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An intoxicated Minneapolis man pulled a loaded gun from his pants while in custody in the back of a patrol car that officers eventually wrestled away from him. Read the full story here.
Two cases from Florida have brought the U.S. Supreme Court to two different conclusions regarding K-9 searches in 2013. One is an affirmation of existing practice, but the other breaks new ground and imposes new limits.
Let's face it—law enforcement officers sometimes make detentions, arrests, entries, or searches that run afoul of one or more of the hundreds of judicial decisions differentiating "reasonable" and "unreasonable" searches and seizures.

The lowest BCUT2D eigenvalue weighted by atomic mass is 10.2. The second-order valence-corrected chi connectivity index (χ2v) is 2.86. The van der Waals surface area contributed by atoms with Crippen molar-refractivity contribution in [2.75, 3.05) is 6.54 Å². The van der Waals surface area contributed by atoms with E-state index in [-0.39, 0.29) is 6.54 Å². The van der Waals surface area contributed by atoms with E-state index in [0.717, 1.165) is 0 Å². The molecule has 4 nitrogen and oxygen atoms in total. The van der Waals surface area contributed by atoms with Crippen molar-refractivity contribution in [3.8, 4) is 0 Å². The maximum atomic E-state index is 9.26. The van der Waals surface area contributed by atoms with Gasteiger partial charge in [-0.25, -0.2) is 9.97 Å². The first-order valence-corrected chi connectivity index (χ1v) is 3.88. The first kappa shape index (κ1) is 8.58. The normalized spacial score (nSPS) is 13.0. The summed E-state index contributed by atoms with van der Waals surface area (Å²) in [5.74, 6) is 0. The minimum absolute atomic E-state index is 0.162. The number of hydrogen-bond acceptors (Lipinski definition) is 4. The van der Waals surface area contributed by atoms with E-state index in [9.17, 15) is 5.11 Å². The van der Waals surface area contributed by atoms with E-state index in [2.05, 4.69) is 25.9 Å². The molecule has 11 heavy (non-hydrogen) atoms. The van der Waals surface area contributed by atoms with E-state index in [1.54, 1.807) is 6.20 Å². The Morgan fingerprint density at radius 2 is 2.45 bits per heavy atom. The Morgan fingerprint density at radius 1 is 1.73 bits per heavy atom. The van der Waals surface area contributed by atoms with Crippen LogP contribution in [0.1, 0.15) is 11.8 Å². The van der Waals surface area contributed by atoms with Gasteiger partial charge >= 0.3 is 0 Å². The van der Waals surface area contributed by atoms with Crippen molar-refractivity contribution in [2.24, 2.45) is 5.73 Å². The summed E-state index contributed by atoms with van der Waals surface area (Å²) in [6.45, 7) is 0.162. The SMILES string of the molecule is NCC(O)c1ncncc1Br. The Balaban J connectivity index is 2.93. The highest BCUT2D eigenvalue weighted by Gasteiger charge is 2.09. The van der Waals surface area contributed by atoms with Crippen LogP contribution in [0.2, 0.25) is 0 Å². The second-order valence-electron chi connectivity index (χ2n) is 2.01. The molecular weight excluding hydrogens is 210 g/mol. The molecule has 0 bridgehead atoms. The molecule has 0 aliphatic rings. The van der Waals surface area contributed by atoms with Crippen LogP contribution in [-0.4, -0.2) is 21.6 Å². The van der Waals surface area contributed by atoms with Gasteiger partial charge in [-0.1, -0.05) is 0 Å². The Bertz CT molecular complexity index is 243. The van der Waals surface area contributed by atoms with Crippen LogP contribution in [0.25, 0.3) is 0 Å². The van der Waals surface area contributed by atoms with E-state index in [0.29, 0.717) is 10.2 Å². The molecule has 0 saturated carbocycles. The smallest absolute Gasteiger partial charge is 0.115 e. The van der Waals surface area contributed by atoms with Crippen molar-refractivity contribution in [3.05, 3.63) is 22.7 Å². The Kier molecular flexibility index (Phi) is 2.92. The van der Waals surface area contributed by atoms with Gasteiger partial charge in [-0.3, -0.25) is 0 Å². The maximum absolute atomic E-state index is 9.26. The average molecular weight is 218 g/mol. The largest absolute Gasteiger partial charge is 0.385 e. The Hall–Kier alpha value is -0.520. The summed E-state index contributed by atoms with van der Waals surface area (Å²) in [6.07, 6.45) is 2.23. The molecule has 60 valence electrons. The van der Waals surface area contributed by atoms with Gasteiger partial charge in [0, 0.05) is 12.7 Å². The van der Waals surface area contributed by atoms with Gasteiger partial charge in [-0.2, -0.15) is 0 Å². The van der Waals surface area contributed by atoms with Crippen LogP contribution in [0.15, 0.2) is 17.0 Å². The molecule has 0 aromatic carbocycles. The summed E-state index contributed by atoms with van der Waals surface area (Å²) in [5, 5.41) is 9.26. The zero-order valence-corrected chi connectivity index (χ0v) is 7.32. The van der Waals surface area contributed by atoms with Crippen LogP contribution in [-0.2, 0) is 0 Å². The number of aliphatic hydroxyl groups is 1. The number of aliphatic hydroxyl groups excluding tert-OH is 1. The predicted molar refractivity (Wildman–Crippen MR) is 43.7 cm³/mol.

A woman who considers herself a "citizen journalist" said she plans to sue, after a Gresham (Ore.) Police officer seized video she captured during an arrest. Read the full story here.
Warrantless searches are presumed to be unreasonable, but the U.S. Supreme Court has acknowledged that a warrantless search may still be reasonable under the Fourth Amendment if it falls within the guidelines of one or more of a limited number of exceptions.
Two female motorists are suing two Texas troopers and the director of the Department of Public Safety, after they were given a full body cavity search along the roadside. Read the full story here.